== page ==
Bruno Nettl put it explicitly in ‘The Study of Ethnomusicology’ that ethnomusicologists are extremely keen in music’s intrinsic value in a culture. Despite the disparity of views between the 1950s and 1970s in which ethnomusicologists were divided over the focus of study between concentrating on “the music itself” and the “cultural context”, the two groups ‘tended to merge’ eventually, after 1980. With the merger since the 1980s still in effect today, ethnomusicologists aim to balance the study of the anthropology behind the music and to make intelligent analyses of the music. Although people who study world music also ‘place the music into broader social, political, economic and environmental contexts,’ they neglect the ethnomusicologist’s emphasis on the way a society defines its music, how that society classifies and what it defines to be music, the function of music in the society and also how music will be changed because of the influence from other musics. Ethnomusicologists go further than those studying world music in highlighting the understanding of the process of musical change, which is inevitable in every type of music, exemplifying even further how they marry anthropology with music analysis. Factors that could cause a change in the music could be the advancement or introduction of technology, globalisation or change in musical tastes of the people. Ethnomusicologists therefore inspect what the musical changes reflect of the society under study and perhaps extrapolate it to the evolution the society is undergoing whether political, social or economic. They also measure the rate of change and tackle with the perceived notions of change, questioning whether change is necessary, beneficial or detrimental to the particular society under study. On the contrary, students of world music aim to understand the circumstances that led to the present state of music in a particular society, but tend to neglect how the music has evolved and hence do not compare musics of the past and present of a society.

As mentioned earlier, world music has been and is still being taught in university classrooms to curious students who intend to know more about the world’s musics. The aim of studying world music in universities is merely to ‘challenge dominant modes of hearing’ and ‘consider how musics of other cultures have been viewed, presented, and studied’ and the implications of how the students as outsiders (those not part of the culture) listen and view such musics. Ethnomusicologists however are not content with just doing “armchair research” practised in the 1900s, which involved reading and learning about other cultures without first-hand experience of the music in the culture of study. Thus a common view amongst ethnomusicologists today is to choose a specialisation in a society, for example the Bolivian people of the Highland Andes, and carry out fieldwork in the chosen culture. Fieldwork is perceived as the ethnomusicologist’s ‘bridge to the cultural “other”’ and certain ethnomusicologists like Kathleen J. van Buren who have carried out their fieldwork realise that the ethnomusicologist’s role in another culture is more than just learning about the music, having ‘direct confrontation with musical creation and performance’, and learning of how the music was conceived. Instead, it includes solving problems for the community, understanding how certain problems can be intertwined with music as an expression of pain and suffering, or a unique language which people can identify with and feel a sense of belonging to the community. As in van Buren’s article on the use of music in HIV campaigns, it is nearly impossible to find out more about a culture’s music and its role in society without first understanding how the people, which is most beneficial when understood first-hand, view music.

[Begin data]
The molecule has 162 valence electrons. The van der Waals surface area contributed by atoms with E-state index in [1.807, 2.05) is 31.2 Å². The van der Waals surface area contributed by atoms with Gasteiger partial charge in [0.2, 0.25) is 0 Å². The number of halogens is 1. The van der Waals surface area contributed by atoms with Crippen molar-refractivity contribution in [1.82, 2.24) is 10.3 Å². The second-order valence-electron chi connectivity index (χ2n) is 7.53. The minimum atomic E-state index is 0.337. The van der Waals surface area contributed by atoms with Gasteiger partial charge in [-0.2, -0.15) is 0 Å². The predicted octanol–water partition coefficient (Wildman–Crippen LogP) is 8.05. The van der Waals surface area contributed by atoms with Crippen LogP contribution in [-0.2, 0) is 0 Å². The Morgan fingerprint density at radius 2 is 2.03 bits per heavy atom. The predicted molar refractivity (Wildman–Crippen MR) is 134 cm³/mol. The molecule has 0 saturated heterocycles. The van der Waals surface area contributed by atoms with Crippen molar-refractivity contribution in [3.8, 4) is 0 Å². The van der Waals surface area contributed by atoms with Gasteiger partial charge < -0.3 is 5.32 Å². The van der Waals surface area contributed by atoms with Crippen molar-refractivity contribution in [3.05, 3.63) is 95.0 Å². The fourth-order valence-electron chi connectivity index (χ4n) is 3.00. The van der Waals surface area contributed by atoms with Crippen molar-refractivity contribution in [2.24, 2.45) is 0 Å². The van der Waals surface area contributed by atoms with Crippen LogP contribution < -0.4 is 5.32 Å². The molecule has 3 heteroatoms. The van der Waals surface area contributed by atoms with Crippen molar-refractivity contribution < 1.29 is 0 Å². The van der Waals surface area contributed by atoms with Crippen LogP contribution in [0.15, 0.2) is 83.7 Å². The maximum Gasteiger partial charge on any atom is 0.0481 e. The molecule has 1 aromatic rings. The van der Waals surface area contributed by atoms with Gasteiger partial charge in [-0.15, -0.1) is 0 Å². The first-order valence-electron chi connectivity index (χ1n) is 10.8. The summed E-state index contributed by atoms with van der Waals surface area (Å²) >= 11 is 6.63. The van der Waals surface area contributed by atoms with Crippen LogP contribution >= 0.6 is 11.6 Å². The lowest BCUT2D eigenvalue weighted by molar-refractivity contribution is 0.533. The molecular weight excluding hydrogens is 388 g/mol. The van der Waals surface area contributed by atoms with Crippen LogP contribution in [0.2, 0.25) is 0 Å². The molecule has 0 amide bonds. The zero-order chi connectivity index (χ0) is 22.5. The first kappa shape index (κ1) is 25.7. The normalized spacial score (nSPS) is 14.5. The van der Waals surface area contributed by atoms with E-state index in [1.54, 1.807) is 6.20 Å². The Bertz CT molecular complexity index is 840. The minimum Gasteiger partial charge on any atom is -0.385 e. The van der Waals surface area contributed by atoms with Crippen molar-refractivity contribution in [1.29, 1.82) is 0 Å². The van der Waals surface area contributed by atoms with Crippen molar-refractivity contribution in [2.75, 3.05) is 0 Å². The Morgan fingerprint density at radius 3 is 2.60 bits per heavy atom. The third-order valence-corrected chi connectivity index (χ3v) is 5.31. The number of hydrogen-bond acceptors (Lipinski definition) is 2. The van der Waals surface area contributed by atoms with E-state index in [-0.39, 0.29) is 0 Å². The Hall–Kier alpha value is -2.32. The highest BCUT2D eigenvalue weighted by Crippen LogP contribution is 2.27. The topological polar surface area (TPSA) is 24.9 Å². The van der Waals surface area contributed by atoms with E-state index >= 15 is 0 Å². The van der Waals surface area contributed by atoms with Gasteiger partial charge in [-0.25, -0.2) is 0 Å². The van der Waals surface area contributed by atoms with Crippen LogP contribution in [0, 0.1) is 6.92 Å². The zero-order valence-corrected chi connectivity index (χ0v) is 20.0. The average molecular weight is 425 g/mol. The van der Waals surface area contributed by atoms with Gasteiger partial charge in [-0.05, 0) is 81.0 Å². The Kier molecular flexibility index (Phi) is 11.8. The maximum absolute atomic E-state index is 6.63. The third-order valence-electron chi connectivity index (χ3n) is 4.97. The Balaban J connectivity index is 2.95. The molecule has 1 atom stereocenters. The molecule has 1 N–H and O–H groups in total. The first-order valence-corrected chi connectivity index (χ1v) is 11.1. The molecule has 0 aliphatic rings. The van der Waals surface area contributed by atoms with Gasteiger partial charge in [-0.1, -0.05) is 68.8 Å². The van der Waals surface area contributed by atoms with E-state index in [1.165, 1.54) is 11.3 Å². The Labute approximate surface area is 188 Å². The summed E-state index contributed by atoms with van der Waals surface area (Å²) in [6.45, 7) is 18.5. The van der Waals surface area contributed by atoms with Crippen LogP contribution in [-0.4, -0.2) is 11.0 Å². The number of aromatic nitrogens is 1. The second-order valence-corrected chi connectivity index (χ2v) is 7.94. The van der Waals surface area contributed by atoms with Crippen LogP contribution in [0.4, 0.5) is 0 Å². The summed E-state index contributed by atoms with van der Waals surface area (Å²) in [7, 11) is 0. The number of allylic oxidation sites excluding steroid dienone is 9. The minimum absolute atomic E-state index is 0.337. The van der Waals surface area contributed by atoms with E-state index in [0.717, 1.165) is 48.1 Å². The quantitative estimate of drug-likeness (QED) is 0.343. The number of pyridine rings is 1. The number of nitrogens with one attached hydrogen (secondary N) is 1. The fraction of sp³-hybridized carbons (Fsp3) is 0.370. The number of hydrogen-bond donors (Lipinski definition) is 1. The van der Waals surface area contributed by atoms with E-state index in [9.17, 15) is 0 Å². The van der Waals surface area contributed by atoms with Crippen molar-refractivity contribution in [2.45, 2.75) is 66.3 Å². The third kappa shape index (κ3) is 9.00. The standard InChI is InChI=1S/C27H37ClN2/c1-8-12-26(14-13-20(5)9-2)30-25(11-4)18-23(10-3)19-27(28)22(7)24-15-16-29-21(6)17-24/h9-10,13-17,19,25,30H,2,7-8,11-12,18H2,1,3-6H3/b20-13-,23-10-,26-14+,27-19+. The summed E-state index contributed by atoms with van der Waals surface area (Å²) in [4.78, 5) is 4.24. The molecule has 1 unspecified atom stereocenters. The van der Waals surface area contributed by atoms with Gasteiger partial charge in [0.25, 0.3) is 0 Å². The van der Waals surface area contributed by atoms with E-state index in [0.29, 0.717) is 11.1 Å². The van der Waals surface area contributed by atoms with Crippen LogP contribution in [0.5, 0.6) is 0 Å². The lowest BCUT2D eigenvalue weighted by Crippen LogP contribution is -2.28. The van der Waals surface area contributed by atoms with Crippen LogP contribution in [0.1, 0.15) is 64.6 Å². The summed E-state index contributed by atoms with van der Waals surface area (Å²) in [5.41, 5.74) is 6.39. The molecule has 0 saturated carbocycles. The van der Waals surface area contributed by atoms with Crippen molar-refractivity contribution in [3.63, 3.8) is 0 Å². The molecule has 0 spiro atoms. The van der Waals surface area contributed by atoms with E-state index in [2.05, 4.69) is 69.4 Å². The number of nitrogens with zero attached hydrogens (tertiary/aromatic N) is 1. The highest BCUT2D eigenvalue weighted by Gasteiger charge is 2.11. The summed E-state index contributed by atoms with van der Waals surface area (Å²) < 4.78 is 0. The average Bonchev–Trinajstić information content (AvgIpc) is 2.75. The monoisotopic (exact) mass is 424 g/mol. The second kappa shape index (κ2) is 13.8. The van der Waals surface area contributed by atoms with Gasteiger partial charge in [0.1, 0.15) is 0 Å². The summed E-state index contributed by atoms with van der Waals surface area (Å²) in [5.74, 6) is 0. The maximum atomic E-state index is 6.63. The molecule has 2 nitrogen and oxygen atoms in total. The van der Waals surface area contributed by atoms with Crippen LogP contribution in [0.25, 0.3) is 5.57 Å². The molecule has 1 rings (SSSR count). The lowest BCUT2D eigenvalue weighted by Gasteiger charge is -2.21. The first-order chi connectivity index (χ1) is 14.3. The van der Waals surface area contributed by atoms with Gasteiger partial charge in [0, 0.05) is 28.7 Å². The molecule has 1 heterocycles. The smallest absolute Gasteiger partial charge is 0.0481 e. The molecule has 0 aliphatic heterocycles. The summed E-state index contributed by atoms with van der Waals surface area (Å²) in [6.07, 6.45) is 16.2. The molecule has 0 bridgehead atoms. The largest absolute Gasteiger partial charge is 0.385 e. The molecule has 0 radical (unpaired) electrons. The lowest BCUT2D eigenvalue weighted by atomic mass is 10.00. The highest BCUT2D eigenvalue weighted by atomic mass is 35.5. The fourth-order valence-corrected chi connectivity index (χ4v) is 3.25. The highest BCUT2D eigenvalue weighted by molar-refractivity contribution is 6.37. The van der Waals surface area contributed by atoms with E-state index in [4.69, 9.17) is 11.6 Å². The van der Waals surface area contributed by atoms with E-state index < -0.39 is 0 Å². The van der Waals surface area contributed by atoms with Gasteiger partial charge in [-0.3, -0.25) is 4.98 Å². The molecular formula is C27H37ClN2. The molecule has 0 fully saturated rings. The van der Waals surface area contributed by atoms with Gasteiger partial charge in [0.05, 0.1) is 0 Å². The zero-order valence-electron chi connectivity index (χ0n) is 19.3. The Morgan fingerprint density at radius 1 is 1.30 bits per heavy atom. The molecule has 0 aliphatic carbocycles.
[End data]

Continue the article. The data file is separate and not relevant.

Ethnomusicology has come a long way with the numerous developments in its partnership with anthropology and musicology, and its relatively new emphasis on the importance of fieldwork. World music may dabble with the world’s musics in breadth, but it is the ethnomusicologists who strive to immerse themselves into a culture, usually not of their own, to present to others the depths and complexity in a culture’s music.